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You are in: Home > 2018. 66th Edition  > Festival Diary > San Sebastian Debates New TV Landscape
Festival Diary » Industria
San Sebastian Debates New TV Landscape
Sunday, September 23rd, 2018

This year, Netflix chose Madrid for its first European production hub. Spain drama series scene is on a roll. At San Sebastian on Saturday, at a mini conference on Serial Narration: An Episode on Creation and Industry, Spanish series creatives, producers and executives debated the new TV landscape’s opportunities and challenges. Following, four takeaways from the debate:


There was no common consensus. For Bruno Dumont, in Sebastian to present jocular sci-fi comedy series ‘CoinCoin and the Extra-Humans,’ moving from cinema to short-format TV, “I don’t think things have changed at all. Auteurs are important not just for films but also for TV. The main point is having a story that is pertinent.” In cinema, Dumont did recognize, “the screen is very big and the spectator small, and in TV, the screen is very small, and the spectator is very big. And that is very different.” So TV could not afford to be as “contemplative” as film.

Making Movistar + original series Killing the Father as a series, Mar Coll sought, compared to her films, something “fresher, lighter, sightly more striking, not so elaborate, and faster.” It was the first time, she said, that she had ever measured the length of scenes. For Aitor Gabilondo, the screenwriter of “The Prince and now” Mediaset España’s “Vivir sin permiso” and first-announced HBO España project “Patria”, there isn’t even one kind of TV. “Platforms have changed the paradigm. With freeto-air you have no expectations. You sit down and see what people are putting on. Platform series can be made for precise audience targets. That attracts film directors, writers”.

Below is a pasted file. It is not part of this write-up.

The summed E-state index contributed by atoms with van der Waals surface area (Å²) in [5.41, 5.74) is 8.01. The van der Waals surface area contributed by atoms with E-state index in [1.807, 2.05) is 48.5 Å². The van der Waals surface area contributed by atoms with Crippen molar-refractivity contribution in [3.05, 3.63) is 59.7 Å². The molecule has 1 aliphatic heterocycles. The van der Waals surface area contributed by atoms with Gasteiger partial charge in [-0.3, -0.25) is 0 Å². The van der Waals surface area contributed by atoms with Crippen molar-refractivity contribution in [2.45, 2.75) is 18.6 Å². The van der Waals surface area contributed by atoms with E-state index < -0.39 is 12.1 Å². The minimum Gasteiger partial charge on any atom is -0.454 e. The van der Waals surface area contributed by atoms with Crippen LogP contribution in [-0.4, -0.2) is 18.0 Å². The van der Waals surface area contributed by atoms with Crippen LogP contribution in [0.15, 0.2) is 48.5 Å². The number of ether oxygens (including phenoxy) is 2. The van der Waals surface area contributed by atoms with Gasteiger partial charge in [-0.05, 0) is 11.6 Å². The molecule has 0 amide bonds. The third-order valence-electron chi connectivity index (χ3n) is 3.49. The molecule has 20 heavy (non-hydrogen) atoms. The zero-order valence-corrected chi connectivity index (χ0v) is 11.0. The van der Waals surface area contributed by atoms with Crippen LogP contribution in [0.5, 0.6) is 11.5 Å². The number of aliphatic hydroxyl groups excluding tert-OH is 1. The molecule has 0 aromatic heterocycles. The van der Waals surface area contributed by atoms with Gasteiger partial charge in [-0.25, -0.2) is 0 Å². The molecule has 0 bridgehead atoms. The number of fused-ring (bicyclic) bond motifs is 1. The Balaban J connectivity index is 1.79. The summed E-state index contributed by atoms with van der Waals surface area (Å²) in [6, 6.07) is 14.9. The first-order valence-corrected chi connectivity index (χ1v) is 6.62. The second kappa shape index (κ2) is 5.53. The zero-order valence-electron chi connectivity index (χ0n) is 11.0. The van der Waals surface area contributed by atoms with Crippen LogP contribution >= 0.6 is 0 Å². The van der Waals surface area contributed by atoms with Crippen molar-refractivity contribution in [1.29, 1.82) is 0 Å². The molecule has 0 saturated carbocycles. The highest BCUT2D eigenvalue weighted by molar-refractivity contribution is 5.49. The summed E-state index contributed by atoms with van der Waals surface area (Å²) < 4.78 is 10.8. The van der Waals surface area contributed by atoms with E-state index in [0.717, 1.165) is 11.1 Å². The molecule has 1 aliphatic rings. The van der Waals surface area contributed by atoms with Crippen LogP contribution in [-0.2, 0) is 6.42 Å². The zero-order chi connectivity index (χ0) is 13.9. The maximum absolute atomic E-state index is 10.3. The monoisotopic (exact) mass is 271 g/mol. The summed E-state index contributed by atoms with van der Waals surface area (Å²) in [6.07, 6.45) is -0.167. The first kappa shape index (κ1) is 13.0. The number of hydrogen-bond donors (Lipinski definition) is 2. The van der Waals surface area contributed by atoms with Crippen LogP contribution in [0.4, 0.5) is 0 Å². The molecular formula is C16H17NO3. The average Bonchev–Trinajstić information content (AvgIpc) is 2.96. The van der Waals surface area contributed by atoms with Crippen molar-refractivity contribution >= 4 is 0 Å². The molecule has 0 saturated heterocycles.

Rodrigo Sorogoyen’s movie The Realm, which played in San Sebastian competition Saturday, is a kinetic, propulsive political thriller. The action hardly ever stops until a final scene. Similarly, series are winding up the action, offering ever more compulsive, event-packed entertainment. Enrique Urbizu’s Movistar+ original “Gigantes”, set to world premiere at San Sebastian, looks like a case in point, its pilot episode spanning three time periods over 20 years. “The first episode puts things into context for the future, tells us why things are going to happen. But that has to happen quickly,” said Movistar +’s Nuria Massa. “Acceleration, tempo and pace have to be quicker and give more figures and data in less time compared to traditional linear series,” TVE’s Fernando Lopez Puig agreed. “Our first series at Bambu, “Guante Blanco”, was a huge failure, Ramon Campos (“Velvet”, “Las chicas del cable”, “Fariña”) recalled. “We spoke about things too slowly”. Now one of his basic tenets is that Bambu series simply cannot bore. Bambu’s departure from the measured tempos of traditional free-to-air has indeed been one of the keys to its success.


New platforms –Netflix, Movistar + – not only welcome filmmakers. They’re embracing Hollywood blockbuster style marketing. “It’s not that things have changed. It’s because we didn’t have a TV market. We had Spanish TV, then Telecinco and Antena 3, and that was that. They didn’t need campaigns,” Campos recalled. He added: “Now Netflix, Apple, HBO, Movistar + have arrived and changed everything. They didn’t have that critical mass from the beginning so they have to buy ads.”


“If you’re not successful in Spain you won’t be abroad. Money Heist is the exception that confirms the rule,” Campos argued. Here, there was total accord. “In the Nordic region, we have a lot of series from around the world to watch, people are getting more and more into that,” said Agnes Johansen, at Baltasar Kormakur’s Iceland-based RVK Studios (“Trapped”). Movistar + “purchases multiple series from abroad but the idea with our original series is to show what we have here,” said Massa. “Movistar+ series are near all localized in Spain,” said Koldo Zazua, producer of La Zona, set in a verdant Asturias, northern Spain. But that can be a plus, he argued. A nuclear plant meltdown murder mystery sold to Starz in the U.S., France’s Canal Plus and German pubcaster ZDF La Zona has indeed proved one of Movistar +’s best-selling original series to date.



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